Dafni Katsampa

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Dafni is a psychology graduate with an MSc in Clinical Mental Health Sciences from UCL. She is currently an ECR at MARCH Network (UCL) and working as a researcher at Samaritans in the Online Harms Programme. The aim of this programme is to understand the nature of online harmful content and the impact of engaging with such content on young people. Previously, Dafni worked at the Middlesex University on a suicide prevention project commissioned by Samaritans and Network Rail. She explored bystander life-saving interventions when someone is at risk and/or feeling suicidal at public places. Her research interests include suicide prevention, social determinants and their impact on mental health, health inequalities and promotion of wellbeing through cultural engagement.

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What impact has the COVID-19 pandemic had on people with mental health problems and the services they use?

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Dafni Katsampa summarises a broad review which explores the impact that the COVID-19 pandemic has had on mental health care and people with pre-existing mental health problems.

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Stopping antidepressants: patient perspectives on barriers and facilitators

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Timothy Nyugen and Dafni Katsampa summarise a qualitative review of patient perspectives on the barriers and facilitators to stopping antidepressants.

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Global pandemic: how do teenagers and families feel?

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Dafni Katsampa reflects on a new piece of qualitative research led by a 15 year old researcher, which focuses on teenagers’ experiences of the COVID-19 pandemic, and presents a set of recommendations for parents and families that cover mental wellbeing, the importance of routine, exercise and screen time.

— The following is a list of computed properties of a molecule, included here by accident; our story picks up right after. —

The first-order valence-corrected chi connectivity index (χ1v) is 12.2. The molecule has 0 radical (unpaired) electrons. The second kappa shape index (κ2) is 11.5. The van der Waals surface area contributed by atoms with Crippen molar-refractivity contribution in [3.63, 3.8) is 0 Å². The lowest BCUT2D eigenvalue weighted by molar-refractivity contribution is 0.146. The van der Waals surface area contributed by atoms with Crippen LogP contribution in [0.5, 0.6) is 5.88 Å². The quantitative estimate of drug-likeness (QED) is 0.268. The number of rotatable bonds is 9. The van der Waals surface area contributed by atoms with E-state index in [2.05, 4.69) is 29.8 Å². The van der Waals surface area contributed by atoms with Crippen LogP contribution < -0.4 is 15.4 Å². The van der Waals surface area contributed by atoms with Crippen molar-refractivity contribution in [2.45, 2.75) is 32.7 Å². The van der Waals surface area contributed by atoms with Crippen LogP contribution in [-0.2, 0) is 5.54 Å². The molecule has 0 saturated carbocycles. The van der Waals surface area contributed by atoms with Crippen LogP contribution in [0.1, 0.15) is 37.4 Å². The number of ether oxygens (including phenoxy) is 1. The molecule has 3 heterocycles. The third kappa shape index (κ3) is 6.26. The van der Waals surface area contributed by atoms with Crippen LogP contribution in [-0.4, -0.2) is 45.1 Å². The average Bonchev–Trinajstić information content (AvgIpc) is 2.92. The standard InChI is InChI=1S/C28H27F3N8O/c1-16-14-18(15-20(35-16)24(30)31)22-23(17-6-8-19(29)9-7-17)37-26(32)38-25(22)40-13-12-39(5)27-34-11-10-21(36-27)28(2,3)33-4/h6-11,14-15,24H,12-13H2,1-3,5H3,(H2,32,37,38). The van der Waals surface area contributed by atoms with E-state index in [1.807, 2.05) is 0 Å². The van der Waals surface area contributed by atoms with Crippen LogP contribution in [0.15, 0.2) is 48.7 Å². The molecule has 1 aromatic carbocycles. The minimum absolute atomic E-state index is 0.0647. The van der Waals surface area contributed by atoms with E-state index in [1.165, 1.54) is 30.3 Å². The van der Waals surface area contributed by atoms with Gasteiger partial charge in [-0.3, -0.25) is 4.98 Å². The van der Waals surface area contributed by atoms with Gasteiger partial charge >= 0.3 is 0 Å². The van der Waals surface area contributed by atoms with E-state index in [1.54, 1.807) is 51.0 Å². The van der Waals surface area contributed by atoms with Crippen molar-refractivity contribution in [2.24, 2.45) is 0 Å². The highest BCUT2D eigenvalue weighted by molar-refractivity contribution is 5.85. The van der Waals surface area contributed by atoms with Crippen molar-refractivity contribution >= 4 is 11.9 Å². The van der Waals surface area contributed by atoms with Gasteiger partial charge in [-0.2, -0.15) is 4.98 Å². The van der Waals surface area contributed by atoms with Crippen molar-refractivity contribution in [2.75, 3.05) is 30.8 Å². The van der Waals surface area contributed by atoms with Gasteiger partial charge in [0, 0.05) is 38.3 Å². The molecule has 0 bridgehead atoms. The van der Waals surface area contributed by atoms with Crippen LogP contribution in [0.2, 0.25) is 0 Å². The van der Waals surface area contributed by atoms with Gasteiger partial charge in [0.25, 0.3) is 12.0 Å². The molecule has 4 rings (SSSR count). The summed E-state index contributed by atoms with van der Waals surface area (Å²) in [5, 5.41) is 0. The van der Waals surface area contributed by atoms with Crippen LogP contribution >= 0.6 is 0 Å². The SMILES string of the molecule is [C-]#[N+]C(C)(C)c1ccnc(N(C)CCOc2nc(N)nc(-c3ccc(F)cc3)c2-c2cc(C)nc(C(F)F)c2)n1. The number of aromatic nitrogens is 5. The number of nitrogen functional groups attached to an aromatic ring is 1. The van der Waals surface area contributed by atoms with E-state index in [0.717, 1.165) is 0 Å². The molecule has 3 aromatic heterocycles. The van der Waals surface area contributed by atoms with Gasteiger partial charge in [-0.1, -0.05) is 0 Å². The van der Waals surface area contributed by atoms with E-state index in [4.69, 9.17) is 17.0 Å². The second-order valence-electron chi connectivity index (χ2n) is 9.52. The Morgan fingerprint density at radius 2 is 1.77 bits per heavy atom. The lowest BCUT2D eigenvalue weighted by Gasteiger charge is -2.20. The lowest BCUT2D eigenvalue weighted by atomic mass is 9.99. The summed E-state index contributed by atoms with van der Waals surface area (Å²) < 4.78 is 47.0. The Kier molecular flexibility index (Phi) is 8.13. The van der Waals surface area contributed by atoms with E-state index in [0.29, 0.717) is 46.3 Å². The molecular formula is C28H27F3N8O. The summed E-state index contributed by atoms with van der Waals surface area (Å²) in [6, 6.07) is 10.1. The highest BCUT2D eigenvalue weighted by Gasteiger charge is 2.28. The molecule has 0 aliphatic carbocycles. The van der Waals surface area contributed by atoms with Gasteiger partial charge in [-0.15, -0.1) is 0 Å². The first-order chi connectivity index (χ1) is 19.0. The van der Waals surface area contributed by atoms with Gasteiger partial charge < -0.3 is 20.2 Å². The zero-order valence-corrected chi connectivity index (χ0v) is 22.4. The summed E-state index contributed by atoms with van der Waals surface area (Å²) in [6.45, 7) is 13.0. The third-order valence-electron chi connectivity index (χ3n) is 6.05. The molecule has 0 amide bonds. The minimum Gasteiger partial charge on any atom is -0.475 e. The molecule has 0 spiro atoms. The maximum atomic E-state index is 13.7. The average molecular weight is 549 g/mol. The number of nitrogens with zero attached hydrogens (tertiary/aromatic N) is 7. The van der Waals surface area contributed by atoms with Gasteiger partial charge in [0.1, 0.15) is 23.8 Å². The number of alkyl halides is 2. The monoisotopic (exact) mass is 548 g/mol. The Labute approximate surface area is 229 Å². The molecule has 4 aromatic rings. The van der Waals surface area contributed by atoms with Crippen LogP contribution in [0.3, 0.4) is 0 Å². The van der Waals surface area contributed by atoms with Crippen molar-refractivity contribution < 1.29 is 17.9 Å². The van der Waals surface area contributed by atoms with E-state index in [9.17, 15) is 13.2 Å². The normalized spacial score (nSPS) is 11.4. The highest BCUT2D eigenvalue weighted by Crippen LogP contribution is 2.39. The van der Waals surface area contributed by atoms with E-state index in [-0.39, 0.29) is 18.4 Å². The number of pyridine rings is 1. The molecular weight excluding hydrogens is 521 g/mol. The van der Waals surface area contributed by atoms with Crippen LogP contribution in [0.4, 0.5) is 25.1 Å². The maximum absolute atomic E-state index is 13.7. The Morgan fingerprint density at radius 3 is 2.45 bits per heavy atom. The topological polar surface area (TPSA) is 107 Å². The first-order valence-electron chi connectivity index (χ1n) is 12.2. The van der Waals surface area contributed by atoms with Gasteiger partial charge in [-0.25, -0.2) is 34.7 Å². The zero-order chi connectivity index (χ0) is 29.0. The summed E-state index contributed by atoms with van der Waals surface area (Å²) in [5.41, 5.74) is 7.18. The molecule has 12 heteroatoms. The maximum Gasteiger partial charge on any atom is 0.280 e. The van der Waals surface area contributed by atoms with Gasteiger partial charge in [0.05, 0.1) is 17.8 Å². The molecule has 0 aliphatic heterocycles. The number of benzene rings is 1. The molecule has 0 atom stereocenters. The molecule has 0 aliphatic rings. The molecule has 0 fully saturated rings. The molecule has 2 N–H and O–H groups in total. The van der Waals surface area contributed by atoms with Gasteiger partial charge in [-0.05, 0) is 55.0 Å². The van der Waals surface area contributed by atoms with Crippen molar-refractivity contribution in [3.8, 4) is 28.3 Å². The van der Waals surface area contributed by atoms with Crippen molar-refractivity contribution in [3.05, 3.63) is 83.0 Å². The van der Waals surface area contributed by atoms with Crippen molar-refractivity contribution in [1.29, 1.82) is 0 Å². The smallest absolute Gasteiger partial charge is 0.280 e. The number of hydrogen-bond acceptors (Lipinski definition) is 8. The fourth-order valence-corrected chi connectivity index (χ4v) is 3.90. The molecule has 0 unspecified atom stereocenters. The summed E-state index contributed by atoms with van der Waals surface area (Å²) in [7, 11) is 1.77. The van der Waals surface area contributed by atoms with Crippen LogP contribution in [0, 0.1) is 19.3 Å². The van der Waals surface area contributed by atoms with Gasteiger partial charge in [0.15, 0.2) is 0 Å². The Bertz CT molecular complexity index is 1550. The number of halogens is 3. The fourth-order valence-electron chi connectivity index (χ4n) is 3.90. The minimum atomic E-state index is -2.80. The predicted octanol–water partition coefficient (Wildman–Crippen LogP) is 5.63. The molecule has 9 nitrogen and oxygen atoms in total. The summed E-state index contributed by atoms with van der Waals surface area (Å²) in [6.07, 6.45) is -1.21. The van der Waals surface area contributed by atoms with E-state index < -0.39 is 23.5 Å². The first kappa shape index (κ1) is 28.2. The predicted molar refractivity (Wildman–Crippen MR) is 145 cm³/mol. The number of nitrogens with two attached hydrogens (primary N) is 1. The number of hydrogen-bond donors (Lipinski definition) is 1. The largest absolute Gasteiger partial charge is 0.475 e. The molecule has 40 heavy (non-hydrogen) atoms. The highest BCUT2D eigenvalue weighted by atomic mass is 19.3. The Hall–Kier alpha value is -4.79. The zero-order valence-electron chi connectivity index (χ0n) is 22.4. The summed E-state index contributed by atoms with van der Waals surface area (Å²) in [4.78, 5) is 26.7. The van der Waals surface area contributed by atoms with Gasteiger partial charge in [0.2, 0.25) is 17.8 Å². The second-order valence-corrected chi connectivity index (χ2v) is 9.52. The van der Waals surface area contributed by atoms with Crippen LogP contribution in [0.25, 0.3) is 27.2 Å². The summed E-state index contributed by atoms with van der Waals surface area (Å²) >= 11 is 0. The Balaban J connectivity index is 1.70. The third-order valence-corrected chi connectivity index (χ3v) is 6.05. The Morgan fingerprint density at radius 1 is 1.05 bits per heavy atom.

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Lay people intervening and preventing suicide in a public place: how is it done and is it effective?

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Dafni Katsampa and Ioana Crivatu explore a qualitative paper. which gives accounts from both survivors and interveners of a suicide attempt in a public place.

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Suicide risk: could migration be a protective factor?

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Dafni Katsampa’s latest blog looks at a new study exploring the influence of migration on risk of suicide in refugees in Sweden.

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“Mens sana in corpore sano”: outdoor activities can shape the body and mind

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Francesca Bentivegna and Dafni Katsampa summarise a recent mixed methods study, which looks at the mental health benefits of purposeful activities in public green spaces in urban and semi-urban neighbourhoods.

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Knitting makes me happy

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Dafni Katsampa reviews a recent qualitative study that examines the perceived benefits of knitting and its role in the lives of people who self-identified as passionate knitters.

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Mental illness in clinical psychologists: stigma stops people from seeking help

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Dafni Katsampa considers how mental health problems can affect clinical psychologists, and the impact that stigma has on disclosure and help-seeking.

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